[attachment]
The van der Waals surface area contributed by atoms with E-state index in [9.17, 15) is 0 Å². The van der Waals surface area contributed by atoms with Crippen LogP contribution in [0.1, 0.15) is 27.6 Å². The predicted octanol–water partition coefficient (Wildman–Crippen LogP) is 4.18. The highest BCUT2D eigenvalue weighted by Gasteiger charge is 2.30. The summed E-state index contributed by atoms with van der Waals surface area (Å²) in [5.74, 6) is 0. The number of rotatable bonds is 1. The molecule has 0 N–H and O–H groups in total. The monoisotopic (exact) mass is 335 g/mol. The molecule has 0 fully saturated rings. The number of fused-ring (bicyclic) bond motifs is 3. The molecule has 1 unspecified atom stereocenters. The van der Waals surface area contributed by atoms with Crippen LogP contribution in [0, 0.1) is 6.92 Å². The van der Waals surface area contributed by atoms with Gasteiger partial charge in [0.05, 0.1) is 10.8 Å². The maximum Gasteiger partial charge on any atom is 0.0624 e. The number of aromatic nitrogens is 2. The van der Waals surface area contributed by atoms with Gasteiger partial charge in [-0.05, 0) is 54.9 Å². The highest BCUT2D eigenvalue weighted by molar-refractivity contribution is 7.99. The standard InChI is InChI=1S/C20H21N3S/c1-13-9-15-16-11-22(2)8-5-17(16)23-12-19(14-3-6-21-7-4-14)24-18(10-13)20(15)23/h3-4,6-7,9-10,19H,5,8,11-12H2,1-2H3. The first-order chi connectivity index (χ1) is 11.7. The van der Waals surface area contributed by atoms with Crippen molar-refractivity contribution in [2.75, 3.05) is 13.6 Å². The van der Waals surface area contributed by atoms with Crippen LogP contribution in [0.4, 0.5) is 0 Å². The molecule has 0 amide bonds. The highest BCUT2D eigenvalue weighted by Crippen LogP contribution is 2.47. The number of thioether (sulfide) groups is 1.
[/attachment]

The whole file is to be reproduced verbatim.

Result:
The van der Waals surface area contributed by atoms with E-state index in [9.17, 15) is 0 Å². The van der Waals surface area contributed by atoms with Crippen LogP contribution in [0.1, 0.15) is 27.6 Å². The predicted octanol–water partition coefficient (Wildman–Crippen LogP) is 4.18. The highest BCUT2D eigenvalue weighted by Gasteiger charge is 2.30. The summed E-state index contributed by atoms with van der Waals surface area (Å²) in [5.74, 6) is 0. The number of rotatable bonds is 1. The molecule has 0 N–H and O–H groups in total. The monoisotopic (exact) mass is 335 g/mol. The molecule has 0 fully saturated rings. The number of fused-ring (bicyclic) bond motifs is 3. The molecule has 1 unspecified atom stereocenters. The van der Waals surface area contributed by atoms with Crippen LogP contribution in [0, 0.1) is 6.92 Å². The van der Waals surface area contributed by atoms with Gasteiger partial charge in [0.05, 0.1) is 10.8 Å². The maximum Gasteiger partial charge on any atom is 0.0624 e. The number of aromatic nitrogens is 2. The van der Waals surface area contributed by atoms with Gasteiger partial charge in [-0.05, 0) is 54.9 Å². The highest BCUT2D eigenvalue weighted by molar-refractivity contribution is 7.99. The standard InChI is InChI=1S/C20H21N3S/c1-13-9-15-16-11-22(2)8-5-17(16)23-12-19(14-3-6-21-7-4-14)24-18(10-13)20(15)23/h3-4,6-7,9-10,19H,5,8,11-12H2,1-2H3. The first-order chi connectivity index (χ1) is 11.7. The van der Waals surface area contributed by atoms with Crippen molar-refractivity contribution in [2.75, 3.05) is 13.6 Å². The van der Waals surface area contributed by atoms with Crippen LogP contribution in [0.4, 0.5) is 0 Å². The molecule has 0 amide bonds. The highest BCUT2D eigenvalue weighted by Crippen LogP contribution is 2.47. The number of thioether (sulfide) groups is 1.